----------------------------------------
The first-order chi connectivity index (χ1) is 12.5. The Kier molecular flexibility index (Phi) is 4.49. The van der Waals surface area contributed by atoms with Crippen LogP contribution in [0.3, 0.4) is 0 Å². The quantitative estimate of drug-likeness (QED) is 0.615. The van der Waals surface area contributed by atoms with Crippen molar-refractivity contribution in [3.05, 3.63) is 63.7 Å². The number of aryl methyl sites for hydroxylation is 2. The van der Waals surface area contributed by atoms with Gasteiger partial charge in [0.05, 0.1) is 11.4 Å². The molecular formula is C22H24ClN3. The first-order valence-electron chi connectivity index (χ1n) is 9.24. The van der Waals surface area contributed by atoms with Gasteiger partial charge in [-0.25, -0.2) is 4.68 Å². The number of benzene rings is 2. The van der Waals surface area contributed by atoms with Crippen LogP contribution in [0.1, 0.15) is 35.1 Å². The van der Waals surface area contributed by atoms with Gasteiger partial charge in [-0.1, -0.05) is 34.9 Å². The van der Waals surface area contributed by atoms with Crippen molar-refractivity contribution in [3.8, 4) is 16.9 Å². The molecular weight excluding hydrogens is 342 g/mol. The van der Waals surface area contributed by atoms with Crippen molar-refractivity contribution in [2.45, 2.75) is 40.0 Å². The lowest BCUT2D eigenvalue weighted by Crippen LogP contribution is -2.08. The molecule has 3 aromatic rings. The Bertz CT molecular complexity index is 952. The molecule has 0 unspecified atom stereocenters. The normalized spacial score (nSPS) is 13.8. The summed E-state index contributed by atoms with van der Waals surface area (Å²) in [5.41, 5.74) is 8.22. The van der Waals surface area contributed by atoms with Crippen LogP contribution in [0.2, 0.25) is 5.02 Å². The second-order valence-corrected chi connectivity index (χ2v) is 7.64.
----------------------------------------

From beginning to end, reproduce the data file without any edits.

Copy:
The first-order chi connectivity index (χ1) is 12.5. The Kier molecular flexibility index (Phi) is 4.49. The van der Waals surface area contributed by atoms with Crippen LogP contribution in [0.3, 0.4) is 0 Å². The quantitative estimate of drug-likeness (QED) is 0.615. The van der Waals surface area contributed by atoms with Crippen molar-refractivity contribution in [3.05, 3.63) is 63.7 Å². The number of aryl methyl sites for hydroxylation is 2. The van der Waals surface area contributed by atoms with Gasteiger partial charge in [0.05, 0.1) is 11.4 Å². The molecular formula is C22H24ClN3. The first-order valence-electron chi connectivity index (χ1n) is 9.24. The van der Waals surface area contributed by atoms with Gasteiger partial charge in [-0.25, -0.2) is 4.68 Å². The number of benzene rings is 2. The van der Waals surface area contributed by atoms with Crippen LogP contribution in [0.1, 0.15) is 35.1 Å². The van der Waals surface area contributed by atoms with Gasteiger partial charge in [-0.1, -0.05) is 34.9 Å². The van der Waals surface area contributed by atoms with Crippen molar-refractivity contribution in [3.8, 4) is 16.9 Å². The molecular weight excluding hydrogens is 342 g/mol. The van der Waals surface area contributed by atoms with Crippen molar-refractivity contribution in [2.45, 2.75) is 40.0 Å². The lowest BCUT2D eigenvalue weighted by Crippen LogP contribution is -2.08. The molecule has 3 aromatic rings. The Bertz CT molecular complexity index is 952. The molecule has 0 unspecified atom stereocenters. The normalized spacial score (nSPS) is 13.8. The summed E-state index contributed by atoms with van der Waals surface area (Å²) in [5.41, 5.74) is 8.22. The van der Waals surface area contributed by atoms with Crippen LogP contribution in [0.2, 0.25) is 5.02 Å². The second-order valence-corrected chi connectivity index (χ2v) is 7.64.